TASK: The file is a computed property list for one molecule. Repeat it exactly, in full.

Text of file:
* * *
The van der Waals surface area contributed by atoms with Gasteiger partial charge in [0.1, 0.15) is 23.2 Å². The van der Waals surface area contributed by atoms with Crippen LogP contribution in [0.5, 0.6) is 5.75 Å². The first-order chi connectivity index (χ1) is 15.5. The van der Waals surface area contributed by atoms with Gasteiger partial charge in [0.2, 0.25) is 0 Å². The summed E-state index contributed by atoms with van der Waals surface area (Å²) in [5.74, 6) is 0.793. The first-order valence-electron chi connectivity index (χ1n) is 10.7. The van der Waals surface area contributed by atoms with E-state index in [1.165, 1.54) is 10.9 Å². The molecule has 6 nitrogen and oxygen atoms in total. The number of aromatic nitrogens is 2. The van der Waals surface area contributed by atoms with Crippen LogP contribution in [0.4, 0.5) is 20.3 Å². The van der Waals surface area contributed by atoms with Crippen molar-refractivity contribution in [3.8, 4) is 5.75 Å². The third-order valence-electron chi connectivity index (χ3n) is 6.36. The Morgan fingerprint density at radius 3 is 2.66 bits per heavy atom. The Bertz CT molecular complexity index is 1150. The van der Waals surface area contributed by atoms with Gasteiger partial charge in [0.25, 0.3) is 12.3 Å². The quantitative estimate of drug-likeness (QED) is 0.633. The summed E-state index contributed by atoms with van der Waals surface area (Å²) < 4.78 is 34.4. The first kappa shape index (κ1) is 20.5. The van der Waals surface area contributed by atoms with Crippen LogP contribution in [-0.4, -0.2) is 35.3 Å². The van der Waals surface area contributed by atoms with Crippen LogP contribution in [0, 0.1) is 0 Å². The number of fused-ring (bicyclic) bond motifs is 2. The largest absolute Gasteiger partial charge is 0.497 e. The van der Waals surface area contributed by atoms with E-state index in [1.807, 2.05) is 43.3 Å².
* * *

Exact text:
The van der Waals surface area contributed by atoms with Gasteiger partial charge in [0.1, 0.15) is 23.2 Å². The van der Waals surface area contributed by atoms with Crippen LogP contribution in [0.5, 0.6) is 5.75 Å². The first-order chi connectivity index (χ1) is 15.5. The van der Waals surface area contributed by atoms with Gasteiger partial charge in [0.2, 0.25) is 0 Å². The summed E-state index contributed by atoms with van der Waals surface area (Å²) in [5.74, 6) is 0.793. The first-order valence-electron chi connectivity index (χ1n) is 10.7. The van der Waals surface area contributed by atoms with E-state index in [1.165, 1.54) is 10.9 Å². The molecule has 6 nitrogen and oxygen atoms in total. The number of aromatic nitrogens is 2. The van der Waals surface area contributed by atoms with Crippen LogP contribution in [0.4, 0.5) is 20.3 Å². The van der Waals surface area contributed by atoms with Crippen molar-refractivity contribution in [3.8, 4) is 5.75 Å². The third-order valence-electron chi connectivity index (χ3n) is 6.36. The Morgan fingerprint density at radius 3 is 2.66 bits per heavy atom. The Bertz CT molecular complexity index is 1150. The van der Waals surface area contributed by atoms with Gasteiger partial charge in [0.25, 0.3) is 12.3 Å². The quantitative estimate of drug-likeness (QED) is 0.633. The summed E-state index contributed by atoms with van der Waals surface area (Å²) < 4.78 is 34.4. The first kappa shape index (κ1) is 20.5. The van der Waals surface area contributed by atoms with Crippen LogP contribution in [-0.4, -0.2) is 35.3 Å². The van der Waals surface area contributed by atoms with Crippen LogP contribution in [0, 0.1) is 0 Å². The number of fused-ring (bicyclic) bond motifs is 2. The largest absolute Gasteiger partial charge is 0.497 e. The van der Waals surface area contributed by atoms with E-state index in [1.807, 2.05) is 43.3 Å².